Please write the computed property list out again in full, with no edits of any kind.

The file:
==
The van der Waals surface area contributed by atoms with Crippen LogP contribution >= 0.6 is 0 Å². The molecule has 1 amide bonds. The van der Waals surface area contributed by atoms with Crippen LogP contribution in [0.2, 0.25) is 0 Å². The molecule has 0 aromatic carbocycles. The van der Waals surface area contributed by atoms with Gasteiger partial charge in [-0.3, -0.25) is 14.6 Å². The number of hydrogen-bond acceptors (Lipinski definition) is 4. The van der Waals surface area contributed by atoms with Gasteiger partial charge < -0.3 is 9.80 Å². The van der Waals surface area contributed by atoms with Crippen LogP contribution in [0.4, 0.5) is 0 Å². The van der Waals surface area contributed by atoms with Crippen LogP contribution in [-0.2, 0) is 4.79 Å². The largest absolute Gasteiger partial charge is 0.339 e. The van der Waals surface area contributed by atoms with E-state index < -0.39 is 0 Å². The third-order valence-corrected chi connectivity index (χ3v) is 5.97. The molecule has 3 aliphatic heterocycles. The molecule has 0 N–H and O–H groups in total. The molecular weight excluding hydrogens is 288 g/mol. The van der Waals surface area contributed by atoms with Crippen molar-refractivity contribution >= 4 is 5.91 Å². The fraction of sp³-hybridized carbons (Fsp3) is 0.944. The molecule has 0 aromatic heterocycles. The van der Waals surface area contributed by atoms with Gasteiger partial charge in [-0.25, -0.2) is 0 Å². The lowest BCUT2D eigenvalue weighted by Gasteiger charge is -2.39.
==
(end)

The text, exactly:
The van der Waals surface area contributed by atoms with Crippen LogP contribution >= 0.6 is 0 Å². The molecule has 1 amide bonds. The van der Waals surface area contributed by atoms with Crippen LogP contribution in [0.2, 0.25) is 0 Å². The molecule has 0 aromatic carbocycles. The van der Waals surface area contributed by atoms with Gasteiger partial charge in [-0.3, -0.25) is 14.6 Å². The number of hydrogen-bond acceptors (Lipinski definition) is 4. The van der Waals surface area contributed by atoms with Gasteiger partial charge < -0.3 is 9.80 Å². The van der Waals surface area contributed by atoms with Crippen LogP contribution in [0.4, 0.5) is 0 Å². The van der Waals surface area contributed by atoms with Crippen LogP contribution in [-0.2, 0) is 4.79 Å². The largest absolute Gasteiger partial charge is 0.339 e. The van der Waals surface area contributed by atoms with E-state index < -0.39 is 0 Å². The third-order valence-corrected chi connectivity index (χ3v) is 5.97. The molecule has 3 aliphatic heterocycles. The molecule has 0 N–H and O–H groups in total. The molecular weight excluding hydrogens is 288 g/mol. The van der Waals surface area contributed by atoms with Crippen molar-refractivity contribution >= 4 is 5.91 Å². The fraction of sp³-hybridized carbons (Fsp3) is 0.944. The molecule has 0 aromatic heterocycles. The van der Waals surface area contributed by atoms with Gasteiger partial charge in [-0.25, -0.2) is 0 Å². The lowest BCUT2D eigenvalue weighted by Gasteiger charge is -2.39.